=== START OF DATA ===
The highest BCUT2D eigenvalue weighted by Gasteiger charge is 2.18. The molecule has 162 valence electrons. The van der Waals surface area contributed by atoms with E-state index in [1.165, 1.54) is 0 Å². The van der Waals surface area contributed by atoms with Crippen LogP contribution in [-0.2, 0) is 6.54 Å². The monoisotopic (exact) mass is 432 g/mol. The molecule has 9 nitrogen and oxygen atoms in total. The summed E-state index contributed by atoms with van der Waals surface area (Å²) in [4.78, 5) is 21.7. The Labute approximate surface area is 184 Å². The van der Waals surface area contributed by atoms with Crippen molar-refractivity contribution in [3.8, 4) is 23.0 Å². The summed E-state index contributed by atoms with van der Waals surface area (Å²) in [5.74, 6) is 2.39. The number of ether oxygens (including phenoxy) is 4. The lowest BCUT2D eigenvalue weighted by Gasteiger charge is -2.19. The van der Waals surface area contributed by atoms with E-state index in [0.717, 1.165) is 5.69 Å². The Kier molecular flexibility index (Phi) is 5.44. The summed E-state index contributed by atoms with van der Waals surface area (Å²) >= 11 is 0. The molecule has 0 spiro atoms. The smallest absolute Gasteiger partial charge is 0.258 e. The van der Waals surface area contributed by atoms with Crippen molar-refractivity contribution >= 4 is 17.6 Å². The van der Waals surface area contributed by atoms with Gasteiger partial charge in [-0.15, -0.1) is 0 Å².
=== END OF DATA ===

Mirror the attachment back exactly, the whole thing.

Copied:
The highest BCUT2D eigenvalue weighted by Gasteiger charge is 2.18. The molecule has 162 valence electrons. The van der Waals surface area contributed by atoms with E-state index in [1.165, 1.54) is 0 Å². The van der Waals surface area contributed by atoms with Crippen LogP contribution in [-0.2, 0) is 6.54 Å². The monoisotopic (exact) mass is 432 g/mol. The molecule has 9 nitrogen and oxygen atoms in total. The summed E-state index contributed by atoms with van der Waals surface area (Å²) in [4.78, 5) is 21.7. The Labute approximate surface area is 184 Å². The van der Waals surface area contributed by atoms with Crippen molar-refractivity contribution in [3.8, 4) is 23.0 Å². The summed E-state index contributed by atoms with van der Waals surface area (Å²) in [5.74, 6) is 2.39. The number of ether oxygens (including phenoxy) is 4. The lowest BCUT2D eigenvalue weighted by Gasteiger charge is -2.19. The van der Waals surface area contributed by atoms with E-state index in [0.717, 1.165) is 5.69 Å². The Kier molecular flexibility index (Phi) is 5.44. The summed E-state index contributed by atoms with van der Waals surface area (Å²) >= 11 is 0. The molecule has 0 spiro atoms. The smallest absolute Gasteiger partial charge is 0.258 e. The van der Waals surface area contributed by atoms with Crippen molar-refractivity contribution >= 4 is 17.6 Å². The van der Waals surface area contributed by atoms with Gasteiger partial charge in [-0.15, -0.1) is 0 Å².